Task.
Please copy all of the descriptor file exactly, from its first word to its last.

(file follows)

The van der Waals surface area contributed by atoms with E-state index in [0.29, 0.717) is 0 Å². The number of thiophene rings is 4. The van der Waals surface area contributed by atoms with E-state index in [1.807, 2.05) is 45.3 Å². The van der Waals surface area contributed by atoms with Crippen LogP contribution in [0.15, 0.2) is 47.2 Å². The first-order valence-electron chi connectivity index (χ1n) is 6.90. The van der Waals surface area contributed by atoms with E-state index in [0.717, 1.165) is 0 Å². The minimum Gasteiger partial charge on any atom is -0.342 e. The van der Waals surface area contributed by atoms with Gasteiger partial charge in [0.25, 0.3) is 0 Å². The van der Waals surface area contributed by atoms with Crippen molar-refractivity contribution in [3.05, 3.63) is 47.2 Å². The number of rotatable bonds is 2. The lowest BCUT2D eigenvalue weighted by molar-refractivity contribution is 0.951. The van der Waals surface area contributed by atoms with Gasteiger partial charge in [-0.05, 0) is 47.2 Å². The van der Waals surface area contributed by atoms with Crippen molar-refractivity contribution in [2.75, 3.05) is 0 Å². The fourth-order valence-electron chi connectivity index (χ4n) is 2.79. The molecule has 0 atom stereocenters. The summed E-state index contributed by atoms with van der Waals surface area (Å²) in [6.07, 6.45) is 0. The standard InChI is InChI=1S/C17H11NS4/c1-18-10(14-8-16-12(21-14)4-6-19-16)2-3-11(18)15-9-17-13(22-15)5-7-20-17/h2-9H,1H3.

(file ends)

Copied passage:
The van der Waals surface area contributed by atoms with E-state index in [0.29, 0.717) is 0 Å². The number of thiophene rings is 4. The van der Waals surface area contributed by atoms with E-state index in [1.807, 2.05) is 45.3 Å². The van der Waals surface area contributed by atoms with Crippen LogP contribution in [0.15, 0.2) is 47.2 Å². The first-order valence-electron chi connectivity index (χ1n) is 6.90. The van der Waals surface area contributed by atoms with E-state index in [0.717, 1.165) is 0 Å². The minimum Gasteiger partial charge on any atom is -0.342 e. The van der Waals surface area contributed by atoms with Gasteiger partial charge in [0.25, 0.3) is 0 Å². The van der Waals surface area contributed by atoms with Crippen molar-refractivity contribution in [3.05, 3.63) is 47.2 Å². The number of rotatable bonds is 2. The lowest BCUT2D eigenvalue weighted by molar-refractivity contribution is 0.951. The van der Waals surface area contributed by atoms with Gasteiger partial charge in [-0.05, 0) is 47.2 Å². The van der Waals surface area contributed by atoms with Crippen molar-refractivity contribution in [2.75, 3.05) is 0 Å². The fourth-order valence-electron chi connectivity index (χ4n) is 2.79. The molecule has 0 atom stereocenters. The summed E-state index contributed by atoms with van der Waals surface area (Å²) in [6.07, 6.45) is 0. The standard InChI is InChI=1S/C17H11NS4/c1-18-10(14-8-16-12(21-14)4-6-19-16)2-3-11(18)15-9-17-13(22-15)5-7-20-17/h2-9H,1H3.